FIG. 2 shows the sinc function form of the amplitude of diffracted beam 20. Diminishing side lobes appear on each side of a central amplitude peak, and the amplitude passes through zero twice for each side lobe.
The intensity of the sinc function beam 20 is shown in FIG. 3 and is obtained by squaring the amplitude of FIG. 2. The intensity is a measurable quantity.
The amplitude that results when diffracted beam 20 interferes with plane wave beam 15 at fiber 10 is shown in FIG. 4. This also shows the π phase change at each zero crossing.
The intensity of the interference pattern formed by overlapping beams 15 and 20 is shown in FIG. 5. This intensity is obtained by squaring the data of FIG. 4, and it corresponds to the changes in the index of refraction of the interference pattern imprinted on fiber 10. The sinc function imposed on this pattern produces the tophat approximation for the reflectivity of the grating.
Calculated reflectivities for gratings made with sinc function envelopes as described above are shown in FIGS. 6-13. Different numbers of side lobes of the sinc function of beam 20 can be used by selectively masking the edges of beam 20. The reflectivity resulting from use of a single side lobe on each side of the central peak of the sinc function of FIG. 2 is shown in FIG. 6. The sides of the reflectivity function have noticeable slopes, and the top is not ideally flat. Increasing the number of side lobes of the sinc function to three lobes on each side of the central peak produces the improved reflectivity shown in FIG. 7. Successively closer approximations to the desired tophat configuration can be achieved by using increasing numbers of side lobes of the sinc function, as is apparent from FIG. 8 showing use of 6 side lobes on each side of a central peak, and from FIG. 9 showing use of 12 sides lobes on each side of a central peak.
FIGS. 10-13 show the calculated reflectivity spectrum effects of increasing reflectivity of the grating. The reflectivity is increased by increasing delta n which can be done by increasing the time and/or intensity of the exposure of fiber 10 to actinic light. The calculations for FIGS. 10-13 use six lobes on each side of a central peak for the sinc function. They show a good approximation to a tophat configuration for low reflectivities such as about 7 percent in FIG. 10, about 18 percent in FIG. 11, and about 50 percent in FIG. 12. At higher reflectivities, the desired tophat shape for the reflectivity spectrum begins to deteriorate. A 90 percent reflectivity, as shown for example in FIG. 13, has noticeably sloping sides.
The mathematics behind the graphic representations of FIGS. 2-13 are as follows:
The index distribution, n, for a fiber phase grating is expressible as:
where: nco is a refractive index of a core of the grating,
Δn is an induced difference in the refractive index of the core,
f(z) is an envelope function of the grating, and ##EQU1## is a grating wave vector for a grating period Λ.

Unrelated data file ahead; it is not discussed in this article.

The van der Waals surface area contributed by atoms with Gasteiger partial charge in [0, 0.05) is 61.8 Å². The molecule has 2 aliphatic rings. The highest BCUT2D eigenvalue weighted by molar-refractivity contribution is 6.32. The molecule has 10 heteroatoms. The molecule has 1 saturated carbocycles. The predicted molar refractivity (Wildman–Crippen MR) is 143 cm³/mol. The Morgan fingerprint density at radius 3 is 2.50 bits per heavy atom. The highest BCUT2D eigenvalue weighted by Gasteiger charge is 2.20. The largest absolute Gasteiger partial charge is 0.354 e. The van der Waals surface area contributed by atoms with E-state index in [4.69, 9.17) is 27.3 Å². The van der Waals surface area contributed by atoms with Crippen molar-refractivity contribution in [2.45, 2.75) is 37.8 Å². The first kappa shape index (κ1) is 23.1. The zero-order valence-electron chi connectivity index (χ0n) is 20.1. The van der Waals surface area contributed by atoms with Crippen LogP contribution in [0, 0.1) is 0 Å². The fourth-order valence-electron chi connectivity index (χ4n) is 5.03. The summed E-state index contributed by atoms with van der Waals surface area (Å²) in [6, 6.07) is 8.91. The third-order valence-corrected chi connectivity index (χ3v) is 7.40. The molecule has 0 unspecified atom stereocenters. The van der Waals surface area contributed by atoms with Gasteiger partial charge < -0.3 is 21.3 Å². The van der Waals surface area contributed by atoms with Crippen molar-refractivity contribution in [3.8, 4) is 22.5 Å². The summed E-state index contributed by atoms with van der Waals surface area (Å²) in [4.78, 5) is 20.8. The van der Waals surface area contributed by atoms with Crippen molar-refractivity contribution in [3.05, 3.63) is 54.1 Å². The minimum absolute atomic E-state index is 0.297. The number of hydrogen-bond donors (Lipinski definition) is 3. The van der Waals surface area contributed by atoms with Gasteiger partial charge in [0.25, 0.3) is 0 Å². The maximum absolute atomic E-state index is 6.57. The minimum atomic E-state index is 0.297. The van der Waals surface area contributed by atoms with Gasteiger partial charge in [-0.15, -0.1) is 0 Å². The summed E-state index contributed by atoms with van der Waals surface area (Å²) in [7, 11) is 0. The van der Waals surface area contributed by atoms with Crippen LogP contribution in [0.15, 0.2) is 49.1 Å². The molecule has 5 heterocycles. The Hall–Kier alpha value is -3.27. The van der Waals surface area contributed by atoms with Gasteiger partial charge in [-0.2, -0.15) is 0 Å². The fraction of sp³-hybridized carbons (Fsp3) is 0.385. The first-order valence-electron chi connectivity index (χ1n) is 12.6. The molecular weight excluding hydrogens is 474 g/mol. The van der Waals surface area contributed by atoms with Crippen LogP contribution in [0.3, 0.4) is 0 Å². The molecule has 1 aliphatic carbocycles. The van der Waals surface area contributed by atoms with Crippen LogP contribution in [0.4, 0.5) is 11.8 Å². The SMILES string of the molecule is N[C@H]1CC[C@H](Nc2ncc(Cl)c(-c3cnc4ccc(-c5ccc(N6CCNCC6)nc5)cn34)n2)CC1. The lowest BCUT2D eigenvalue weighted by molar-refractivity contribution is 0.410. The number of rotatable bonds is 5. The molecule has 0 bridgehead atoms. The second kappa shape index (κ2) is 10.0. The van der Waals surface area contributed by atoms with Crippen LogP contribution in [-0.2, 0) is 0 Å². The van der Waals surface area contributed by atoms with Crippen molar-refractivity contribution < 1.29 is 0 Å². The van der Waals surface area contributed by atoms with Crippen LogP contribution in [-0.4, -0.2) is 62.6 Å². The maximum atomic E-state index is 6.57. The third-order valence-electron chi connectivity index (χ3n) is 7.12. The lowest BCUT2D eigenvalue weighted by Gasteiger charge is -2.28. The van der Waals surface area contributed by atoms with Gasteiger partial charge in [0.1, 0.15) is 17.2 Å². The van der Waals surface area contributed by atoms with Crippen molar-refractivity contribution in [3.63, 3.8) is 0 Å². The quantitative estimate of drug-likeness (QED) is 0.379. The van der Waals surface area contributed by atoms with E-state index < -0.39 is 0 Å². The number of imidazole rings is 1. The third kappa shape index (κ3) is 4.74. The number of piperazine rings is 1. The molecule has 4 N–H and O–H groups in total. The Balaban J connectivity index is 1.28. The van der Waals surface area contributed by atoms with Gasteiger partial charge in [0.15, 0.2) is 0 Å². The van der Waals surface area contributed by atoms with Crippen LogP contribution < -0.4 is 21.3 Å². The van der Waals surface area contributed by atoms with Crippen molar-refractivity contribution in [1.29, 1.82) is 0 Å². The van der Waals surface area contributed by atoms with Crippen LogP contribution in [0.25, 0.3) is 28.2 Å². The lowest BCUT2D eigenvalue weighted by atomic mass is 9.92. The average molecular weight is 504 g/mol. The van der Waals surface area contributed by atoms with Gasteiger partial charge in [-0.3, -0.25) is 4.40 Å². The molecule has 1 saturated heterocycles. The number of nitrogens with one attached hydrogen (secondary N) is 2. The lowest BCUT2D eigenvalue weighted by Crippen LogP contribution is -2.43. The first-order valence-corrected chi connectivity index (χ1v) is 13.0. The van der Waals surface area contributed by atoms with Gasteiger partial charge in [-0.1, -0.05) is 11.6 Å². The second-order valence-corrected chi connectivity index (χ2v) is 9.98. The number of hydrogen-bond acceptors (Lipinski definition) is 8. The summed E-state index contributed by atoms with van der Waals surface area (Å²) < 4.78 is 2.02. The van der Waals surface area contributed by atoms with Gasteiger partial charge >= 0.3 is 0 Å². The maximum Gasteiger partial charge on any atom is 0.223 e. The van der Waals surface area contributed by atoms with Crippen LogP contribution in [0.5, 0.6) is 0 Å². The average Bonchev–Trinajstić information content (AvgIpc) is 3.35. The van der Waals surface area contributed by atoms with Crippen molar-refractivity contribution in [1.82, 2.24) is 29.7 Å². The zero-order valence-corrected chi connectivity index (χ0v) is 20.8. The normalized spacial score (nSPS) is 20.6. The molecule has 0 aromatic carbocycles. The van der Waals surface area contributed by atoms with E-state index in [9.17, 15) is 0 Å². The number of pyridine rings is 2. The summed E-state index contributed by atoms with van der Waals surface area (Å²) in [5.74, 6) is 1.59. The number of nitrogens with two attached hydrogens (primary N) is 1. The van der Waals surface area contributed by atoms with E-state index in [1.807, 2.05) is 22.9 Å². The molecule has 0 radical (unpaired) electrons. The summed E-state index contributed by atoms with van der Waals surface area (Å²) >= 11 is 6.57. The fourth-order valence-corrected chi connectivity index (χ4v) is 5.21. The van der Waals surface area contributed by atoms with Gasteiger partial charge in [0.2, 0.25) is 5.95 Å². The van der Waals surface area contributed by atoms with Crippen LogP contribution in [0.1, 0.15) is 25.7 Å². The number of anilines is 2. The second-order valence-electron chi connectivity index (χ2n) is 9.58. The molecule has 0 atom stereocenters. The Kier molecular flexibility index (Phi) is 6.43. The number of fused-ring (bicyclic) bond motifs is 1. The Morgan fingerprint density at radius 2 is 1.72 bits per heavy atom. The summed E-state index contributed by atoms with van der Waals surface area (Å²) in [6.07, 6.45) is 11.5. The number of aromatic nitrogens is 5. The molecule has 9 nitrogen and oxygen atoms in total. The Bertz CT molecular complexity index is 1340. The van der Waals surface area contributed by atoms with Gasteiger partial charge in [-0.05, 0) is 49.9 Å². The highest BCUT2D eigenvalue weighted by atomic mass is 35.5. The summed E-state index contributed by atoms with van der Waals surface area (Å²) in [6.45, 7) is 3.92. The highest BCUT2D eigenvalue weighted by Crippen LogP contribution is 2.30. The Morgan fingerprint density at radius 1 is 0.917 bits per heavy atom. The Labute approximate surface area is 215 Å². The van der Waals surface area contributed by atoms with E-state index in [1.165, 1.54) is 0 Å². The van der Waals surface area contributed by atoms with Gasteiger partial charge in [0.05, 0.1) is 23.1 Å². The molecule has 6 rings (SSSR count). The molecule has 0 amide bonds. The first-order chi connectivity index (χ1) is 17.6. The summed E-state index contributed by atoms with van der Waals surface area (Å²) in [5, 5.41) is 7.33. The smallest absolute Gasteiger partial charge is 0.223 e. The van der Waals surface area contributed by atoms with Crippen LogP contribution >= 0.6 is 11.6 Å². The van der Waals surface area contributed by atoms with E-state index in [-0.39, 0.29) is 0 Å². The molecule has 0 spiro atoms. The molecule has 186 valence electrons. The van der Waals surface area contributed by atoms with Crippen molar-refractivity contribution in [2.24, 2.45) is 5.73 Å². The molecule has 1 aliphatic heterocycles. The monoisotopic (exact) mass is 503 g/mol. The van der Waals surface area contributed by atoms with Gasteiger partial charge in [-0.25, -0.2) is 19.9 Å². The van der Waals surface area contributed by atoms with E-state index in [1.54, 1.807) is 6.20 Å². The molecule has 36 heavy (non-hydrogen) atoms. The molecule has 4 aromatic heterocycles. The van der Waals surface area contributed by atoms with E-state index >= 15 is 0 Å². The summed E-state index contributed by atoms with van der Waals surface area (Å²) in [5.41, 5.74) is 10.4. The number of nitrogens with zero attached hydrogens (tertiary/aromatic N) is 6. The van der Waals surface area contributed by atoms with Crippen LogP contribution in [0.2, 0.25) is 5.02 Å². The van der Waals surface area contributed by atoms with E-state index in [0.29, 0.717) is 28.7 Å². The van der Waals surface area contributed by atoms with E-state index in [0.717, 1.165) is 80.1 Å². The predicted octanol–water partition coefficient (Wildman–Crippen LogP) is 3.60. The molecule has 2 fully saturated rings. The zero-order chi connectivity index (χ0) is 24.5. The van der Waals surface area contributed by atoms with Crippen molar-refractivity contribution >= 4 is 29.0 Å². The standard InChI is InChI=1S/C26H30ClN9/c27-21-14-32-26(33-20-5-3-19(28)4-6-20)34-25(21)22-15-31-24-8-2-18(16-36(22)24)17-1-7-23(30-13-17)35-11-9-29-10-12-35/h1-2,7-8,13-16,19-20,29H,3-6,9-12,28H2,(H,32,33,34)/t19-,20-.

For small reflectivities, of less than about 50 percent reflectivity, as shown in FIGS. 10-12, the reflection function of the grating is the Fourier transform of its envelope function f(z). Since the Fourier transform of the desired rectangular tophat configuration for the reflection function is a sinc function; f(z) is preferably a sinc function to make the grating produce the desired result. Such a sinc function is obtained as previously explained by interfering a plane beam and a diffracted beam, and preferably a diffracted beam that is diffracted through a narrow slit oriented transversely to a fiber being imprinted.
The length of each grating is preferably at least one centimeter so that the sinc function is not unnecessarily truncated. Gratings performing according to the calculated graphic results of FIGS. 6-12 can be achieved with the following typical parameters:
The term A is related to the spectral width of the reflection spectrum, Δλ, by: ##EQU3##
where λ is the center wavelength of the filter and n is the effective index of the waveguide.
The diffracted beam 20 is preferably propagated to the far field before interfering with plane wavefront beam 15, and the far field is given as: ##EQU4##
z is the distance from the aperture to the interference plane,
λ is the wavelength of the light, and
r is the width of the diffraction slit.
The angle between the two beams 15 and 20 is selected to obtain the desired center wavelength (Bragg matched wavelength) of the grating. This angle is affected by the wavelength of the beams, which is typically 240 nanometers. ##EQU5##
where theta is the half-angle between the writing beams.
This yields values for angles between the writing beams of typically 26 degrees, and such angles are preferably variable so that gratings can be imprinted with the desired center wavelength for the reflectivity function.
The plane wave beam 15 preferably has at least twice the amplitude of the diffracted beam 20. A more intense plane beam 15 improves the approximation of the grating's reflectivity function to the desired tophat form.
There may be other ways of diffracting beam 20 to give it a sinc function form. Edge diffraction is one possibility.
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|U.S. Classification||385/37, 359/3|
|International Classification||G02B27/44, G02B6/34, G02B6/32, G02B5/18, G02B6/42, G02B6/26|
|Cooperative Classification||G02B6/02133, G02B6/02085|
|European Classification||G02B6/02G8M4, G02B6/02G8B2|
|Apr 18, 1996||AS||Assignment|
Owner name: CORNING INCORPORATED, NEW YORK
Free format text: ASSIGNMENT OF ASSIGNORS INTEREST;ASSIGNORS:KECK, DONALD B.;MODAVIS, ROBERT A.;REEL/FRAME:008501/0417;SIGNING DATES FROM 19960216 TO 19960219
Owner name: CORNING INCORPORATED, NEW YORK
Free format text: ASSIGNMENT OF ASSIGNORS INTEREST;ASSIGNORS:KECK, DONALD B.;MODAVIS, ROBERT A.;REEL/FRAME:007907/0738;SIGNING DATES FROM 19960214 TO 19960219
|Feb 26, 2001||FPAY||Fee payment|
Year of fee payment: 4
|Apr 6, 2005||REMI||Maintenance fee reminder mailed|
|Sep 16, 2005||LAPS||Lapse for failure to pay maintenance fees|
|Nov 15, 2005||FP||Expired due to failure to pay maintenance fee|
Effective date: 20050916